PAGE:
Yubico is taking cybersecurity to Hollywood
Stina Ehrensvard wants to make cybersecurity as popular as chess. The co-founder of Yubico, the company hardware authentication device YubiKey, is helping to create a miniseries centered around cybersecurity.
The show was inspired by the runaway success of Netflix’s hit The Queen’s Gambit, which sparked a surge of interest in the game.
“I learned things about chess because I watched that series and because it was an intriguing story,” Ehrensvard tells Biometric Update.
The show is just one part of Ehrensvard’s work as the new chief evangelist at Yubico, which for the last 17 years has been creating hardware access tokens used by the likes of Google, Facebook and Microsoft. The Swedish-American entrepreneur co-founded the company with her husband Jakob Ehrensvard, currently serving as CIO. After the company went public on Nasdaq in September, she decided to step back from the CEO post to focus on different aspects of the FIDO passkey business.
A part of this will be helping in setting standards and participating in building the EU Digital Identity (EUDI) Wallet, an interoperable digital wallet offered to all EU citizens. Another part is explaining to the general public why online safety and authentication are important in the first place. This is where Hollywood could help.
The idea for the series came when a Hollywood producer contacted Ehrensvard after his emails were hacked in a phishing attack and was struggling to understand its effects.
“He said that the cybersecurity industry is not really helping untechnical people, ordinary people to find what they need to do,” she says.” The industry was not very good at storytelling and entertaining an audience.”
Large companies are struggling with the same problem, fighting against cyberattacks that could be prevented by better educating their own staff and their suppliers, she adds.
The cost of cybercrime is now estimated at US$8 trillion, according to Research and Markets. Many of these crimes are committed thanks to stolen digital identities and weak authentication. Large markets such as the United States and the EU are now moving to introduce more regulation to prevent these types of breaches.
Yubico has participated in the White House’s efforts to modernize authentication as part of its improvements to national cybersecurity. In Europe, the company was invited to join one of four EUDI large-scale pilots (LSPs) and develop its underlying technology.
“In two years this is going to be rolled out to all Europeans and it will come in different flavors,” says Ehrensvard. “The ones that Yubico is particularly involved with is a web-based wallet where you log in with a FIDO passkey or an external security key or a YubiKey.”
Yubico sees work on FIDO passkey standards and the EUDI wallet as interconnected. While the company’s passkeys are one of many options to ensure a single privacy-preserving identity across the internet, its work on standardization can ensure its place in this infrastructure, which will be used both by governments and payment providers.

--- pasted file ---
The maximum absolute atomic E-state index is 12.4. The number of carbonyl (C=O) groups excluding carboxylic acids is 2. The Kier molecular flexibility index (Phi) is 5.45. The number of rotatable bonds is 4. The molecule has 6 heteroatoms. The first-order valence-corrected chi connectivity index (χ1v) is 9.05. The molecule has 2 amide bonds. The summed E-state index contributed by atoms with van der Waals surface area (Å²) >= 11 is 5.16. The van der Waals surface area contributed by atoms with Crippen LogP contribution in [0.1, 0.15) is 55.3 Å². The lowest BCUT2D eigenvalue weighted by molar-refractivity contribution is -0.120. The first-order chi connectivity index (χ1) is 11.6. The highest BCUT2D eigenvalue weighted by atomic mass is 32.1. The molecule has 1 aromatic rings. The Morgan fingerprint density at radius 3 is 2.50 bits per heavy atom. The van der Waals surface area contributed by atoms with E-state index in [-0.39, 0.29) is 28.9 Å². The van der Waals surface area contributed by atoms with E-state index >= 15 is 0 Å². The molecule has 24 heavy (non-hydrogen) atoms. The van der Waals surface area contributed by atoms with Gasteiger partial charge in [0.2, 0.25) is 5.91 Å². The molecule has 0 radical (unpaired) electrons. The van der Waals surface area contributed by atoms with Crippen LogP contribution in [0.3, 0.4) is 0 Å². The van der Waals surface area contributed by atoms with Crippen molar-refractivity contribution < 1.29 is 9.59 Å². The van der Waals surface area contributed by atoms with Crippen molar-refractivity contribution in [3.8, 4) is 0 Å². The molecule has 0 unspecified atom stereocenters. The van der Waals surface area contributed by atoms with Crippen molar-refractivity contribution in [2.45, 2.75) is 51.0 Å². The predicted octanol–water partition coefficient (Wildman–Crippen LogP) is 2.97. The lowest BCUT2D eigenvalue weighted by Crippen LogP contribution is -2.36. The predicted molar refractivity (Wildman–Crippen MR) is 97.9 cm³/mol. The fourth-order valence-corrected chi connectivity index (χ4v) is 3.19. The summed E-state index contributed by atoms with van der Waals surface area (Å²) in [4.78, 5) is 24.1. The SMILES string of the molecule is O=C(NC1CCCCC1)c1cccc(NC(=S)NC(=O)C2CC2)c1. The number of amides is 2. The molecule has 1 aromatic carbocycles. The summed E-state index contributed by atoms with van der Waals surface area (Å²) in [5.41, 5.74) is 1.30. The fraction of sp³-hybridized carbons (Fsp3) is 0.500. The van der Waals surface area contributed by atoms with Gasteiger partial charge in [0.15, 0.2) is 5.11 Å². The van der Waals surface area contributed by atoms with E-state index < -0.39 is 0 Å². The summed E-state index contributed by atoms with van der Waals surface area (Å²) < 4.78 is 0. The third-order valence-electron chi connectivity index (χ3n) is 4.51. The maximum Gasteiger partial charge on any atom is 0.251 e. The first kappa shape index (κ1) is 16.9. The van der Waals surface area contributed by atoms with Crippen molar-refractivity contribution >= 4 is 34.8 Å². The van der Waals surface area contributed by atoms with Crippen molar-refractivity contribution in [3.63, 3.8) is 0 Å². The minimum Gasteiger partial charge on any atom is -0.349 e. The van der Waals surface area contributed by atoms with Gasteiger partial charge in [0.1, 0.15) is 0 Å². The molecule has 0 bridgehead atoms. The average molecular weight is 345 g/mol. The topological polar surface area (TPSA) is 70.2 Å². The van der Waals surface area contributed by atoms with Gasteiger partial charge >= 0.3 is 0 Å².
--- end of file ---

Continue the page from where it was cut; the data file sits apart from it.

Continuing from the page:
The Stockholm-headquartered company currently employs around 430 people. Since its IPO, which was completed through a merger with Swedish holding company ACQ Bure, the company has continued expanding enterprise services around the YubiKey.
The majority of its sales are big enterprises around the world but Ehrensvard says that the company has been seeing an increasing number of financial services and governments buying its products, and an uptick in healthcare.
“We can help create or form or shape the educational but also the legal requirements for these companies,” she says.”All of these things go hand in hand. And the reason I stepped back from the CEO role is I said I want to focus on these parts.”
The firm also has a hardware security model (HSM), hardware devices that secure cryptographic processes. For now, this is a small part of its sales but the company believes additional software and services can be built on them. One of these is a preregistration service launched with Okta last year which allows a key to be tied with a user before sending it. Yubico also added fingerprint biometrics to YubiKeys in 2020.
Yubico produced more than a million YubiKeys in the month of September. The majority of manufacturing, around 80 percent, is in Sweden with some final assembly and programming in the U.S. for domestic customers. Ehrensvard says that there are no people involved aside from overseeing the process as the factory is fully automated.
“We are able to compete with Asian prices for manufacturing because it’s flawless once you invest in the robots,” she says.
Convincing manufacturers to invest in robots may prove easier than getting consumers to take meaningful steps to protect their cybersecurity.